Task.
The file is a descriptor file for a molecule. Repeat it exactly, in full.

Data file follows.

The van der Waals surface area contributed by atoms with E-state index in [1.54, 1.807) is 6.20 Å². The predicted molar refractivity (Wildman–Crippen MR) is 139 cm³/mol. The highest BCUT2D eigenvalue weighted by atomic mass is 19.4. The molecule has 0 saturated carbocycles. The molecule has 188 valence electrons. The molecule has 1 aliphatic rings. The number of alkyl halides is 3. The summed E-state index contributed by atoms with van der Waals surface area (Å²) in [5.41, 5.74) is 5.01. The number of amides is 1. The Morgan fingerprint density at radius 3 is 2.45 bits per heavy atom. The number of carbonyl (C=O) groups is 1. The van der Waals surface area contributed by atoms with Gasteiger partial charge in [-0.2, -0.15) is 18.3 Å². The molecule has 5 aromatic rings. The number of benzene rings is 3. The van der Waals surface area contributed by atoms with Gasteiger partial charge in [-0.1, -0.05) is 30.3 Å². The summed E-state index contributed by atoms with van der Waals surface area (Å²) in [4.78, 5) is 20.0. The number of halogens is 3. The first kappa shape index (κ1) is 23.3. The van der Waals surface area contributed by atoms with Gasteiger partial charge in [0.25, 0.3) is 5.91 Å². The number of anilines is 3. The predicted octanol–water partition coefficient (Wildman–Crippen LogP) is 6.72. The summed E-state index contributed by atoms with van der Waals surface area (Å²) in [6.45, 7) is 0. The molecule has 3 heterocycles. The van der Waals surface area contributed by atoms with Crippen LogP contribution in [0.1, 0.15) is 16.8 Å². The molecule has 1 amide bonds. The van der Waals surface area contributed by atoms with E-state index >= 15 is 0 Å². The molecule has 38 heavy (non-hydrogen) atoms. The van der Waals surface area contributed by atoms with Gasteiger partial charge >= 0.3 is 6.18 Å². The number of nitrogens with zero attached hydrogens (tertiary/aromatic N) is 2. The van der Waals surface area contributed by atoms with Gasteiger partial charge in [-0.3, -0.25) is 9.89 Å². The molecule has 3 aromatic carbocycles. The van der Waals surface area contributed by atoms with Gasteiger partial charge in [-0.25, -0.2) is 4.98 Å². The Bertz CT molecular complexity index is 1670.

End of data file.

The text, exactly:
The van der Waals surface area contributed by atoms with E-state index in [1.54, 1.807) is 6.20 Å². The predicted molar refractivity (Wildman–Crippen MR) is 139 cm³/mol. The highest BCUT2D eigenvalue weighted by atomic mass is 19.4. The molecule has 0 saturated carbocycles. The molecule has 188 valence electrons. The molecule has 1 aliphatic rings. The number of alkyl halides is 3. The summed E-state index contributed by atoms with van der Waals surface area (Å²) in [5.41, 5.74) is 5.01. The number of amides is 1. The Morgan fingerprint density at radius 3 is 2.45 bits per heavy atom. The number of carbonyl (C=O) groups is 1. The van der Waals surface area contributed by atoms with Gasteiger partial charge in [-0.2, -0.15) is 18.3 Å². The molecule has 5 aromatic rings. The number of benzene rings is 3. The van der Waals surface area contributed by atoms with Gasteiger partial charge in [-0.1, -0.05) is 30.3 Å². The summed E-state index contributed by atoms with van der Waals surface area (Å²) in [4.78, 5) is 20.0. The number of halogens is 3. The first kappa shape index (κ1) is 23.3. The van der Waals surface area contributed by atoms with Gasteiger partial charge in [0.25, 0.3) is 5.91 Å². The number of anilines is 3. The predicted octanol–water partition coefficient (Wildman–Crippen LogP) is 6.72. The summed E-state index contributed by atoms with van der Waals surface area (Å²) in [6.45, 7) is 0. The molecule has 3 heterocycles. The van der Waals surface area contributed by atoms with Crippen LogP contribution in [0.1, 0.15) is 16.8 Å². The molecule has 1 amide bonds. The van der Waals surface area contributed by atoms with E-state index >= 15 is 0 Å². The molecule has 38 heavy (non-hydrogen) atoms. The van der Waals surface area contributed by atoms with Gasteiger partial charge >= 0.3 is 6.18 Å². The number of nitrogens with zero attached hydrogens (tertiary/aromatic N) is 2. The van der Waals surface area contributed by atoms with Gasteiger partial charge in [-0.3, -0.25) is 9.89 Å². The molecule has 3 aromatic carbocycles. The van der Waals surface area contributed by atoms with Gasteiger partial charge in [-0.25, -0.2) is 4.98 Å². The Bertz CT molecular complexity index is 1670.